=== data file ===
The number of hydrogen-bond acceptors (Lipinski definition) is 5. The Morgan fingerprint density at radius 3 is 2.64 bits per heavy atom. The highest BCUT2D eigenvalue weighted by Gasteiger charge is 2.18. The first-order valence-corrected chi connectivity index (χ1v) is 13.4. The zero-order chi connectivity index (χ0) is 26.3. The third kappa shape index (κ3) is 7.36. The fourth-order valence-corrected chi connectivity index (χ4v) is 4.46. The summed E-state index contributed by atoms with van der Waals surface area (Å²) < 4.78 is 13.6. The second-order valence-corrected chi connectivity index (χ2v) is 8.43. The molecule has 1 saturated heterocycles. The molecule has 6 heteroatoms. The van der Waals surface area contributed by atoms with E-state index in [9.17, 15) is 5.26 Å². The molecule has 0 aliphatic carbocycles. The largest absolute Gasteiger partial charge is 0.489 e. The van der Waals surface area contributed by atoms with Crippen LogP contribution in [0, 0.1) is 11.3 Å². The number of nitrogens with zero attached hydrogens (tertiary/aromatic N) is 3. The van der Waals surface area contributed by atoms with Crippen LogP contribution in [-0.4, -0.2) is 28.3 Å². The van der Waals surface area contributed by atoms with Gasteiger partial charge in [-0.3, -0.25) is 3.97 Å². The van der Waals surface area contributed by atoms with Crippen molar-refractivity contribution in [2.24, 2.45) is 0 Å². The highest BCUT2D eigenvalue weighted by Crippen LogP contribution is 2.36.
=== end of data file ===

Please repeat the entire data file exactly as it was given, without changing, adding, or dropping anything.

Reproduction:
The number of hydrogen-bond acceptors (Lipinski definition) is 5. The Morgan fingerprint density at radius 3 is 2.64 bits per heavy atom. The highest BCUT2D eigenvalue weighted by Gasteiger charge is 2.18. The first-order valence-corrected chi connectivity index (χ1v) is 13.4. The zero-order chi connectivity index (χ0) is 26.3. The third kappa shape index (κ3) is 7.36. The fourth-order valence-corrected chi connectivity index (χ4v) is 4.46. The summed E-state index contributed by atoms with van der Waals surface area (Å²) < 4.78 is 13.6. The second-order valence-corrected chi connectivity index (χ2v) is 8.43. The molecule has 1 saturated heterocycles. The molecule has 6 heteroatoms. The van der Waals surface area contributed by atoms with E-state index in [9.17, 15) is 5.26 Å². The molecule has 0 aliphatic carbocycles. The largest absolute Gasteiger partial charge is 0.489 e. The van der Waals surface area contributed by atoms with Crippen LogP contribution in [0, 0.1) is 11.3 Å². The number of nitrogens with zero attached hydrogens (tertiary/aromatic N) is 3. The van der Waals surface area contributed by atoms with Crippen LogP contribution in [-0.4, -0.2) is 28.3 Å². The van der Waals surface area contributed by atoms with Gasteiger partial charge in [-0.3, -0.25) is 3.97 Å². The van der Waals surface area contributed by atoms with Crippen molar-refractivity contribution in [2.24, 2.45) is 0 Å². The highest BCUT2D eigenvalue weighted by Crippen LogP contribution is 2.36.